Vickroy: ‘Project Runway’ designer sells bridal gowns at Frankfort boutique
BY DONNA VICKROY firstname.lastname@example.org Twitter: @dvickroy January 23, 2013 12:12PM
Katelyn Pankoke, a contestant on Season 11 of "Project Runway," at her home studio in Chicago Thursday, January 17, 2013. | Brett Roseman~Sun-Times Media
Updated: February 25, 2013 6:12AM
Katelyn Pankoke hates group projects.
Having to compromise, having to carry the slackers, having to play that psychological game of getting people to like you so they don’t throw you under the bus.
“I’m not used to interacting with my own kind,” said Pankoke, a Lincoln Park fashion designer whose Elaya Vaughn line of bridal gowns is sold at Fiancee Couture, 53 Old Frankfort Way, Frankfort.
So imagine Pankoke’s surprise when she learned her opportunity to compete on Season 11 of “Project Runway” came with a big caveat: For the first time in the history of the popular reality TV show, the designers would be working in teams.
“Ugh,” Pankoke recalled saying. “I thought, ‘This changes everything.’ We’re all big personalities and now we’re all going to be fighting to show our fashions, to get our design aesthetic across.”
In addition to having to create fabulous wearable art under the watchful eyes of judges Heidi Klum, Nina Garcia and newcomer Zac Posen, the contestants had to learn how to get along with each other, a skill that Pankoke admits doesn’t always come easy to artists who are, by nature, accustomed to focusing on their visions.
“I learned so much about how crucial it is to make friends and alliances in this industry,” she said. “That wasn’t something I was expecting.”
Also for the first time, “Project Runway” designers were dispatched to different European cities. When Pankoke learned she was headed to Paris, she cried with joy.
“I thought I’d be 30 or 40 before I got to Paris,” the 23-year-old Florida native said. “But I don’t speak French. I can only count to 3 in French, so I ordered a lot of things in increments of three.”
Pankoke, one of 16 contestants in Season 11, which premieres at 8 p.m. Thursday on cable’s Lifetime network, isn’t allowed to say who won the $100,000 from L’Oreal Paris to start their own line, a fashion spread in Marie Claire magazine, a 2013 Lexus GS 350 and a $50,000 technology suite by HP and Intel, plus the opportunity to design and sell an exclusive collection at Lord & Taylor.
She’s also not sure how she’ll be portrayed in the reality series.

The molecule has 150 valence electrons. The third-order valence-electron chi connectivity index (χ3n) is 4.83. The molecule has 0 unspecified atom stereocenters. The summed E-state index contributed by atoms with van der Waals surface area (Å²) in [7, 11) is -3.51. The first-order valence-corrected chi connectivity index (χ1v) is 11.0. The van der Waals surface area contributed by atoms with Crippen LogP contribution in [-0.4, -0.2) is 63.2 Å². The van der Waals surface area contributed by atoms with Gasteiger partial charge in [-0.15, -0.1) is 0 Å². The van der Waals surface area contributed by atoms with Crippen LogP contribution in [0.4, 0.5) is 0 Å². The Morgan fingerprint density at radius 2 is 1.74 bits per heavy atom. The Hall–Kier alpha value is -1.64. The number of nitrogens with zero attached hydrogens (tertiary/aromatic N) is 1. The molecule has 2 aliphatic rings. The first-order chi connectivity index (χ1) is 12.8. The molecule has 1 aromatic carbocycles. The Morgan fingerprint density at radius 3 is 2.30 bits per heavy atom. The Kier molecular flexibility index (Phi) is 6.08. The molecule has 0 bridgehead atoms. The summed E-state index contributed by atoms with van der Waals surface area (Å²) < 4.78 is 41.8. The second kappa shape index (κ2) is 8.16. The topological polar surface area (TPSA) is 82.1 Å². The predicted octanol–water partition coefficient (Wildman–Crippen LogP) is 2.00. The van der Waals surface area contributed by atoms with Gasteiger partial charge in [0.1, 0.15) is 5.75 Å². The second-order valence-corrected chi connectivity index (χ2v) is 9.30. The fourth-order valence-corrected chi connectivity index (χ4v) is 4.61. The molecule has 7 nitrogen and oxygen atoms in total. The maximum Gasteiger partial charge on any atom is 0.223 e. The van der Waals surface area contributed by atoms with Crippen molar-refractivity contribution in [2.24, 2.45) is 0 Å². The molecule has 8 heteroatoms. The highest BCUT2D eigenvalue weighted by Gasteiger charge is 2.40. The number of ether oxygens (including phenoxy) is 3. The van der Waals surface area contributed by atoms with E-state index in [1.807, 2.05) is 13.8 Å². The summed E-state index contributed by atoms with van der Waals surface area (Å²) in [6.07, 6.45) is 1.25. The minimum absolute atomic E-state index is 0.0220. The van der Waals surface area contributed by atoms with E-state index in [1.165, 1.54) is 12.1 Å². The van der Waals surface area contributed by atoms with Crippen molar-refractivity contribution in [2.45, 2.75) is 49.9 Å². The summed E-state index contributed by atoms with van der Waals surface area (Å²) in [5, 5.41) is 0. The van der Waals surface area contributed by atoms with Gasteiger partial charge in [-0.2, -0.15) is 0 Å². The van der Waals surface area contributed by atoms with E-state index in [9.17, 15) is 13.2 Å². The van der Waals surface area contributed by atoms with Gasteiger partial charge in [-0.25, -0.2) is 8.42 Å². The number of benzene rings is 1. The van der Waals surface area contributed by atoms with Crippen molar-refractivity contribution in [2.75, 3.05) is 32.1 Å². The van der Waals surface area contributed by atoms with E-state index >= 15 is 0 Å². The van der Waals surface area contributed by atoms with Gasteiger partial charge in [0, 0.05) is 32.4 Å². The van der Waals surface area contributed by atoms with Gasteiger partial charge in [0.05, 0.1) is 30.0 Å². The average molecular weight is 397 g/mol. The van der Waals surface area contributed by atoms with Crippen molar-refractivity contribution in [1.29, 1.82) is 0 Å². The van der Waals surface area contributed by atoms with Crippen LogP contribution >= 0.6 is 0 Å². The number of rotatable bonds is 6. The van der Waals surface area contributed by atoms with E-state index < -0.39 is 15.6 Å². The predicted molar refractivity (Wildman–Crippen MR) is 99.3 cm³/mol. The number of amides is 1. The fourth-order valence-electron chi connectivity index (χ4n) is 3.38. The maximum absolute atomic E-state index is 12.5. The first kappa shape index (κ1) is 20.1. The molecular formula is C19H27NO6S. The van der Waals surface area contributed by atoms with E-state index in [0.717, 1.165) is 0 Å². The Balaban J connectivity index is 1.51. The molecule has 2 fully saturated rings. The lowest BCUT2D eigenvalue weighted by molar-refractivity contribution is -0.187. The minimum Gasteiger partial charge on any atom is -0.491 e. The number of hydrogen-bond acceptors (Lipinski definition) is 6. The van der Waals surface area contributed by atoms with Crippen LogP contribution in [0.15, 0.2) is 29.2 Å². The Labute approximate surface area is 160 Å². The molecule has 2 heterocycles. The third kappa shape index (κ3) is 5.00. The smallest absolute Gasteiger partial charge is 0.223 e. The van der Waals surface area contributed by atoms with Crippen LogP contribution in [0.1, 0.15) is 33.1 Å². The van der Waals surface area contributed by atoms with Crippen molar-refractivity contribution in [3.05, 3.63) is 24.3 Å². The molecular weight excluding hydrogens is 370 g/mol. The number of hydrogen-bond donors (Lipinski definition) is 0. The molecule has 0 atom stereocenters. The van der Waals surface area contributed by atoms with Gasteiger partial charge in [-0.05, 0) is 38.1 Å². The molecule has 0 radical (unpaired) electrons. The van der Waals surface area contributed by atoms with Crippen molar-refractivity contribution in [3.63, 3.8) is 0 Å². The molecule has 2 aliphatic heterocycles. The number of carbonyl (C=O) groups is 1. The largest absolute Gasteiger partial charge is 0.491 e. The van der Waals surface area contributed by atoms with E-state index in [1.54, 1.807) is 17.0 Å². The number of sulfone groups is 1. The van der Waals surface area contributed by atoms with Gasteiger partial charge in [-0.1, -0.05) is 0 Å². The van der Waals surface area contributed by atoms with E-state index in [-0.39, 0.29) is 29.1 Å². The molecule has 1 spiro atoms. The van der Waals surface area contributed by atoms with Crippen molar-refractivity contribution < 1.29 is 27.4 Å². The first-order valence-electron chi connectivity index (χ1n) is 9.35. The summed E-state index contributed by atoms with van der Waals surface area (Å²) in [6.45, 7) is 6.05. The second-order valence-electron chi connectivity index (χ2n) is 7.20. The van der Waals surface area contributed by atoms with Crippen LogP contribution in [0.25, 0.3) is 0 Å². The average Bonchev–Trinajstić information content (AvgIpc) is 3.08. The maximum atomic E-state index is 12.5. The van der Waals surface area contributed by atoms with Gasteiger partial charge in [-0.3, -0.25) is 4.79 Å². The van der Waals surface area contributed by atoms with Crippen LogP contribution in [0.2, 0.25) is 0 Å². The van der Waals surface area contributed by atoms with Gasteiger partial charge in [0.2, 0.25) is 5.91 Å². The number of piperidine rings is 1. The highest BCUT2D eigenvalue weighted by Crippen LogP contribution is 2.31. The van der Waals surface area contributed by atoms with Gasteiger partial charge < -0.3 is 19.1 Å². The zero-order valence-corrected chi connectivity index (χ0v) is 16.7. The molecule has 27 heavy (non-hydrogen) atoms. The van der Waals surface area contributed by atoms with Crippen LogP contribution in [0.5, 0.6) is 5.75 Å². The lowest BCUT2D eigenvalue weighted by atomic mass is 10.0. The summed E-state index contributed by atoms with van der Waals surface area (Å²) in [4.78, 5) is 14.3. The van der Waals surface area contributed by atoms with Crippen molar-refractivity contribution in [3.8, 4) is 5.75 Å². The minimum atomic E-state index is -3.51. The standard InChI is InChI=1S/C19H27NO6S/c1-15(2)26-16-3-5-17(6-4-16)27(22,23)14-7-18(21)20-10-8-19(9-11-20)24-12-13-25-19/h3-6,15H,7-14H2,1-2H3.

“I saw a commercial in which I refer to these other designers as ‘three bitches,’ ” she said, chuckling. “There’ll be a lot of drama, but also a lot of passion. This will be a very interesting season.”
Pankoke taught herself to sew nearly 10 years ago, about the time she started watching “Project Runway.”
For her 14th birthday, she made her favorite Disney character’s costume and wore the blue and white pinafore dress that Belle made famous in “Beauty and the Beast” to Disney’s Magic Kingdom, where she was promptly denied admission.
“They said impersonating a character was not allowed, that you had to be under age 12 to dress like one of the princesses,” she recalled.
Crushed, Pankoke began to cry, setting off a chain reaction among other young princess wannabes.
“Little girls were asking, ‘Mommy, why is Belle crying?’ ” she said.
Finally, park officials relented and let her in. She proudly wore her creation on several rides, including Space Mountain.
Since then, Pankoke only wears the Belle and Cinderella ball gowns she has since made to her favorite theme park on Halloween when costumed adults are welcome.
Today, Pankoke, who graduated from Florida State University, says her time is consumed by her line of bridal gowns, which is marketed to working women who are independent and have a solid fashion sense. Her price point is higher than, say, David’s Bridal, but lower than Vera Wang. And because all of her gowns are made in the Chicago area, Pankoke said she can accommodate custom orders.
Trending big this year in bridal fashion, she said, are lace, color and prints.
“Bridal fashion is turning away from tradition and becoming more trendy. It’s changing as fast as the rest of the fashion industry,” she said.
Among the dresses she’ll be designing this year is her own. Her fiance, Zach Aberman, a market research analyst, helps her sort through the business end of things.
Two years ago, Pankoke was nearing graduation and applying for job after job.
“No one was hiring,” she said. “I realized then that it’s not how talented you are, it’s about who you know.”
She’d also applied and was turned down for Season 9 of Project Runway.
“I had to move back home,” she said. “I was pretty depressed.”
That’s when Aberman landed a job in Chicago. The childhood sweethearts headed north.
A few months later, Pankoke was leaving for the six-week filming of Season 11, which also features guest appearances by Bette Midler, Susan Sarandon and Miranda Lambert.
This season, Posen fills in for Michael Kors.
“As much as I admire Michael Kors, I was really scared to be on the receiving end of his metaphors,” Pankoke said.
As expected, Tim Gunn was amazing, she said.
“He knew all of our names by the first episode,” she said. “He’s really so sincere. He really wants you to learn.”
As if competing ’round the clock with other artists isn’t stressful enough, Pankoke said being cut off from the rest of the world was really tough.
“No family, no friends, no cell phones, no Internet,” she said. To boot, she added, the participants are miked and on camera all day long.
“It was not as easy as I thought it would be,” she said.
Nevertheless, she came away feeling wiser, more confident and with some lifelong friends.
“I learned I’m capable of so much more than I give myself credit for,” she said. “Humans are capable of a lot.”